The monsoon rains in June were disastrous. In Uttarakhand, boulders, mud and pieces of the Himalayas gave way under heavy rainfall and erosion. The well organised Indian military evacuated thousands of tourists and pilgrims but the people of the mountain areas who have lost everything have nowhere to go; many of them are stranded in the mountains or are slowly making their way to Dehradun, where KHEL is located. There are many people unaccounted for; the probable missing and dead will be at least 6-10,000. Entire villages are buried under several feet of mud; hundreds of homes and businesses were swept away, and several holy sites were badly damaged or have disappeared. The Indian government and many NGO's are working hard to restore some semblance of normality and safety to the area. This isn't going to happen overnight, or even within a year; for many mountain people, going back to their former lives won't be an option - homes, businesses and family members are gone. Insurance for replacing lost property is non-existent, as is life insurance for those who have lost family members.
At KHEL, we've only started to assess the damage. Shiv Puri Colony, where Lakshmi Devi Academy (LDA), KHEL's school for under privileged children is located, was flooded twice. The first round of flooding filled LDA with two feet of water and mud. The second flooding tore away the wall that holds back the Rispana River, causing severe damage to many homes, businesses, roads and drainage and sewage facilities. Like many of KHEL's staff, Mukesh, LDA's art teacher, has family in the mountains. He'd gone up to his village to get engaged; two days later, his family's business was completely destroyed, and his family's home was so badly damaged he is now trying to settle his parents somewhere else; meanwhile, they're living in makeshift tents. During the second flooding in Shiv Puri, Munni Devi, an LDA staff member, lost almost all her belongings. Many other staff members had flooding in their homes, to varying degrees of damage. Flood water isn't clean; it's full of mud and diseases. We've already had outbreaks of diarrhea and are expecting more water borne epidemics and illnesses, such as Typhoid. The cement walls of homes take a long time to dry out, and in the mean time mold and mildew grows, causing other health problems.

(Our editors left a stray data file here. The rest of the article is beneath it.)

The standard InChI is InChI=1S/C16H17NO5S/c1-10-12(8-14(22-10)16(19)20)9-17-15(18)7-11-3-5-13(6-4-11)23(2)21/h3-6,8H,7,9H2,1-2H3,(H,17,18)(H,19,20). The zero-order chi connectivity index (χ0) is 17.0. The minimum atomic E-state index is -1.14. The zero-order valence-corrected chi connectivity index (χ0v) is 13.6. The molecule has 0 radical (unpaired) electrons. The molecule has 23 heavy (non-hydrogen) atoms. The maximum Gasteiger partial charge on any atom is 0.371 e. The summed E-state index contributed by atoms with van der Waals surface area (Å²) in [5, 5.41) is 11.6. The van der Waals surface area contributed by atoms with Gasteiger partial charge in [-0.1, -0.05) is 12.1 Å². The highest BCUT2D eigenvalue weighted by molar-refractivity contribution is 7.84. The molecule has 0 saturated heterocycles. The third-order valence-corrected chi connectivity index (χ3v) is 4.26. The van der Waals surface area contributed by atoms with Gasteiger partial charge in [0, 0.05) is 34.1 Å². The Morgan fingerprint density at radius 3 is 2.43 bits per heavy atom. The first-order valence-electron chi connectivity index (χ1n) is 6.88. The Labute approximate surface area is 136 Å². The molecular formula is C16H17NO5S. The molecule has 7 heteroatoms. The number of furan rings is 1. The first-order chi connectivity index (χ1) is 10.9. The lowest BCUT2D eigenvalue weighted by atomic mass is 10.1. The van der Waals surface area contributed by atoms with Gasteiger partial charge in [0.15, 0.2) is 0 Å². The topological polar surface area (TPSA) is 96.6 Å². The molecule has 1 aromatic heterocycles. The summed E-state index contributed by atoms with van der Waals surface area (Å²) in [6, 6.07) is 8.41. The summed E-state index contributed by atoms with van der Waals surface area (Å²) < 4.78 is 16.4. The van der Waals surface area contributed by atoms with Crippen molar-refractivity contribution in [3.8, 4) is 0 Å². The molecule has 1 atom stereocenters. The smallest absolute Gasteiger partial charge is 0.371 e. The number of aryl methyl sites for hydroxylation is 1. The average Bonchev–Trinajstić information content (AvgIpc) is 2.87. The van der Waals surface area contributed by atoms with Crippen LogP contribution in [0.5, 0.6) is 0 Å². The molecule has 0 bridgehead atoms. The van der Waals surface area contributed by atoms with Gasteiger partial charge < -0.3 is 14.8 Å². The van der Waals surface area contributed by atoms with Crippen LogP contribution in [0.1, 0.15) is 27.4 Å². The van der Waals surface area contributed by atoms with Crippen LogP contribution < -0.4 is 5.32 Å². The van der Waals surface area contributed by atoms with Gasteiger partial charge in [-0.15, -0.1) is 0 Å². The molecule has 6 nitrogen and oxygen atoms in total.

At LDA, the teachers and staff got together and helped clean the ground level that had been flooded. Electrical equipment was damaged, and Mukesh lost some of his artwork that he'd been storing at the School. We've had to put on hold projects that are badly needed, such as clean drinking water facilities for the kids, a security upgrade, updating computer equipment and evaluating our fledgling Medical Aid Program. There are repairs that we need to do first, such as outside LDA's gate where flood waters ripped away the cement.
The government recommended that schools open later than usual. When the kids came back to school, Staff and students gathered to offer prayers for those who had lost loved ones and livelihoods.
The past month seemed like a disaster beyond our ability to cope. But then we re-opened LDA and the kids showed up, ready and eager to learn. We don't know yet what it's going to cost to help KHEL families to replace food, clothes and other basic necessities. We don't know which kids and their family members will get sick from not having access to clean water or a safe living environment. We don't know if any of the KHEL families have lost relatives; but these kids have picked themselves up, shrugged off whatever terrible experiences they've had to deal with this month and are getting on with the business of bettering themselves. Their commitment to an education in the face of such daunting circumstances is humbling. They, and the KHEL staff who support them, are truly amazing.